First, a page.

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Memoirs of William Hazlitt
Ch. VIII 1803-05
Sarah Stoddart [Hazlitt] to Mary Lamb; [21 September 1803]

Chap. I 1778-1811
Ch. II: 1791-95
Ch. III 1795-98
Ch. IV 1798
Ch. V 1798
Ch. VI 1792-1803
Ch. VII 1803-05
Ch. VIII 1803-05
Ch. IX
Ch. X 1807
Ch. XI 1808
Ch. XII 1808
Ch. XII 1812
Ch. XIV 1814-15
Ch. XV 1814-17
Ch. XVI 1818
Ch. XVII 1820
Ch. XX 1821
Ch. I 1821
Ch. II 1821-22
Ch. III 1821-22
Ch. IV 1822
Ch. V 1822
Ch. VI 1822
Ch. VII 1822-23
Ch. VIII 1822
Ch. IX 1823
Ch. X 1824
Ch. XI 1825
Ch. XII 1825
Ch. XIII 1825
Ch. XIV 1825
Ch. XV 1825
Ch. XVI 1825-27
Ch. XVII 1826-28
Ch. XVIII 1829-30
Ch. XX
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[21st September, 1803.]
“My dear Sarah,

“I returned home from my visit yesterday, and was much pleased to find your letter, for I have been very anxious to hear how you are going on. I could hardly help expecting to see you when I came in; yet, though I should have rejoiced to have seen your merry face again, I believe it was better as it was, upon the whole—and, all things considered, it is certainly better you should go to Malta. The terms you are upon with your lover* does (as you say it will) appear wondrous strange to me; however, as I cannot enter into your feelings, I certainly can have nothing to say to it, only that I sincerely wish you happy in your own way, however odd that way may appear to me to be. I would begin now to advise you to drop all correspondence with

* A Mr. Turner, to whom Miss Stoddart was at this stage engaged.

William;* but as I said before, as I cannot enter into your feelings and views of things, your ways not being my ways, why should I tell you what I would do in your situation? So, child, take thy own ways, and God prosper thee in them!

“One thing my advising spirit must say—use as little Secrecy as possible, and as much as possible make a friend of your sister-in-law.† You know I was not struck with her at first sight, but upon your account I have watched and marked her very attentively; and while she was eating a bit of cold mutton in our kitchen, we had a serious conversation. From the frankness of her manner I am convinced she is a person I could make a friend of: why should not you? We talked freely about you; she seems to have a just notion of your character, and will be fond of you, if you will let her. . . . .

“My aunt and my mother were wholly unlike you and your sister, yet in some degree theirs is the secret history I believe of all sisters-in-law. . . . When you leave your mother, and say if you never shall see her again you shall feel no remorse; and when you make a Jewish bargain with your lover, all this gives me no offence, because it is your nature and your temper, and I do not expect or want you to be otherwise than you are. I love you for the good that-is in you, and look for no change. . . . .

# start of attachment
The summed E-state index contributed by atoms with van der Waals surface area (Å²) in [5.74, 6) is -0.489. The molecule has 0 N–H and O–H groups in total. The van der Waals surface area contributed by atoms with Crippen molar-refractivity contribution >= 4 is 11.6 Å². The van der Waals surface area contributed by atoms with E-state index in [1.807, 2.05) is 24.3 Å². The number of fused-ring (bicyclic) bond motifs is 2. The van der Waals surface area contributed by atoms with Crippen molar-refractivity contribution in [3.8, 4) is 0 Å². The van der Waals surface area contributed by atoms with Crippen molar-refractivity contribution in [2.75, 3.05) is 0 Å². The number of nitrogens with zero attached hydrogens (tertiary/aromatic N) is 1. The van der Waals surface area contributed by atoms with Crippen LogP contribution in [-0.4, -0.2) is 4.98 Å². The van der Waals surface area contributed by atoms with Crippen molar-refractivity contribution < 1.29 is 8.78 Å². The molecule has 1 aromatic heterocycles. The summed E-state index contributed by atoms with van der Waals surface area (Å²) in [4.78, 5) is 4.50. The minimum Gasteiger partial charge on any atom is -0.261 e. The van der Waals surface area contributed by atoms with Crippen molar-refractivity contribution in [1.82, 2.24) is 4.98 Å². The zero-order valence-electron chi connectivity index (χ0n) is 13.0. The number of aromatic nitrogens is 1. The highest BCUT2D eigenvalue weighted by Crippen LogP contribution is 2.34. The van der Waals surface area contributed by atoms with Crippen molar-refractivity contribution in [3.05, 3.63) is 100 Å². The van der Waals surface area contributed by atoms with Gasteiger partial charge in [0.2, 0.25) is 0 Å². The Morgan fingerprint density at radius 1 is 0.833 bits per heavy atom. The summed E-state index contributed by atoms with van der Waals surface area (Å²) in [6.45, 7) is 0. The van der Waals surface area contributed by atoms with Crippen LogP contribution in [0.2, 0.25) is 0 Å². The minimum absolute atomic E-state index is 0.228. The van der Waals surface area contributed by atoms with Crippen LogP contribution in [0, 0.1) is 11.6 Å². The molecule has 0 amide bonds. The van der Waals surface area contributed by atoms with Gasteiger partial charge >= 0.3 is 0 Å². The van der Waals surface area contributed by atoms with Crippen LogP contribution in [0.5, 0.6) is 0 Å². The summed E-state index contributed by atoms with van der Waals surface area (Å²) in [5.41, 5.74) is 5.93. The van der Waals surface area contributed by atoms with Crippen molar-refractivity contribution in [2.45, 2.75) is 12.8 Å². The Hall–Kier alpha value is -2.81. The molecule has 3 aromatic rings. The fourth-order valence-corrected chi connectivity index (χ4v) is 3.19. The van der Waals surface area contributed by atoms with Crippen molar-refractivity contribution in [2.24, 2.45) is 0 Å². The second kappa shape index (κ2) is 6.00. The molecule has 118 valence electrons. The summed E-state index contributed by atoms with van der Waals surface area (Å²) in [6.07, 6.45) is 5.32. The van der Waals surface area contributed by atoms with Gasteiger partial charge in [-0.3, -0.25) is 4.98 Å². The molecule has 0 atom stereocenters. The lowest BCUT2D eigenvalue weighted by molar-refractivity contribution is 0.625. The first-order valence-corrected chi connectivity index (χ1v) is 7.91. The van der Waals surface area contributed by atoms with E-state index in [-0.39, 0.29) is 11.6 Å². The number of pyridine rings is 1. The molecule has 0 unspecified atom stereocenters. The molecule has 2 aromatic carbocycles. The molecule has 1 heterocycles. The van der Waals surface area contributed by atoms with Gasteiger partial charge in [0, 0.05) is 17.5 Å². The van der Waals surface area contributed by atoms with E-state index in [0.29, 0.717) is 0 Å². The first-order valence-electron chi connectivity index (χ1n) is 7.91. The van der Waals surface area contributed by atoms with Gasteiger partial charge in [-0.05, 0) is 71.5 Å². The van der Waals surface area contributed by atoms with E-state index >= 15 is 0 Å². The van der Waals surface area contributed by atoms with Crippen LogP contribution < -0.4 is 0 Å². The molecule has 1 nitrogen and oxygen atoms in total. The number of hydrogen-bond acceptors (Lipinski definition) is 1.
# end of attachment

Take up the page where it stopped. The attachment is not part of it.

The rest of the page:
* After great hesitation, and a most careful comparison of dates and expressions in letters, I have arrived at the firm belief that William was my grandfather, and that Miss Stoddart was in correspondence with him thus early.

† Mrs., afterwards Lady Stoddart. She was Isabella, daughter of the Rev. Sir Henry Moncrieff, Bart.


Secrecy, though you appear all frankness, is certainly a grand failing of yours; it is likewise your brother’s, and therefore a family failing. By secrecy, I mean you both want the habit of telling each other at the moment everything that happens, where you go, and what you do—that free communication of letters and opinions, just as they arrive, as Charles and I do, and which is after all the only groundwork of friendship. . . . . . . Begin, for God’s sake [from the] first, and tell her everything that passes: at first she may hear you with indifference, but in time this will gain her affection and confidence. Show her all your letters (no matter if she does not show hers); it is a pleasant thing for a friend to put into, one’s hand a letter just fresh from the post. I would even say, begin with showing her this, but that it is written freely and loosely, and some apology ought to be made for it. . . . .

“God bless you, and grant you may preserve your integrity, and remain unmarried and penniless, and make William a good and a happy wife.

“Your affectionate friend,
“M. Lamb.

Charles is very unwell, and my head aches. He sends his love: mine, with my best wishes, to your brother and sister.

“I hope I shall get another letter from you.

“Wednesday 21st September, 1803.
“Miss Stoddart, Dr. Stoddart’s, Ryde, Isle of Wight.
“To be left at the Post-Office.”